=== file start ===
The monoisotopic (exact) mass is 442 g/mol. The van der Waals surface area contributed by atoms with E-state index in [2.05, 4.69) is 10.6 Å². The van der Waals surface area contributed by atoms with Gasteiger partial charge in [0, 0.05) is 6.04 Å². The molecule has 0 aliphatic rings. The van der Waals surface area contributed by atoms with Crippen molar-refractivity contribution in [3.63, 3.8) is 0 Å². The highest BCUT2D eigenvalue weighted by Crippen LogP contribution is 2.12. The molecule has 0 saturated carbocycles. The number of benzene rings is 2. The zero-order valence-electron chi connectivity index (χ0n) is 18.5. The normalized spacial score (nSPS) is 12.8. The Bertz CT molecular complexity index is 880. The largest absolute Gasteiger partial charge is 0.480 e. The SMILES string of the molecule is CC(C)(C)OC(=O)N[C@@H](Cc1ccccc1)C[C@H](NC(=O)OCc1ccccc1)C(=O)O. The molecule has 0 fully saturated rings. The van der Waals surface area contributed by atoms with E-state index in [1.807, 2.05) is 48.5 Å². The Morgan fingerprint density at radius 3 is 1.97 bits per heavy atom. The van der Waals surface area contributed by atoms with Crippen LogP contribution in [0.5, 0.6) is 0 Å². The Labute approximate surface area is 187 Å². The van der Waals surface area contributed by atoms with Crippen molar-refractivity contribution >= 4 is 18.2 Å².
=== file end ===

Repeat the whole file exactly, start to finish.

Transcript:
The monoisotopic (exact) mass is 442 g/mol. The van der Waals surface area contributed by atoms with E-state index in [2.05, 4.69) is 10.6 Å². The van der Waals surface area contributed by atoms with Gasteiger partial charge in [0, 0.05) is 6.04 Å². The molecule has 0 aliphatic rings. The van der Waals surface area contributed by atoms with Crippen molar-refractivity contribution in [3.63, 3.8) is 0 Å². The highest BCUT2D eigenvalue weighted by Crippen LogP contribution is 2.12. The molecule has 0 saturated carbocycles. The number of benzene rings is 2. The zero-order valence-electron chi connectivity index (χ0n) is 18.5. The normalized spacial score (nSPS) is 12.8. The Bertz CT molecular complexity index is 880. The largest absolute Gasteiger partial charge is 0.480 e. The SMILES string of the molecule is CC(C)(C)OC(=O)N[C@@H](Cc1ccccc1)C[C@H](NC(=O)OCc1ccccc1)C(=O)O. The molecule has 0 fully saturated rings. The van der Waals surface area contributed by atoms with E-state index in [1.807, 2.05) is 48.5 Å². The Morgan fingerprint density at radius 3 is 1.97 bits per heavy atom. The van der Waals surface area contributed by atoms with Crippen LogP contribution in [0.5, 0.6) is 0 Å². The Labute approximate surface area is 187 Å². The van der Waals surface area contributed by atoms with Crippen molar-refractivity contribution >= 4 is 18.2 Å².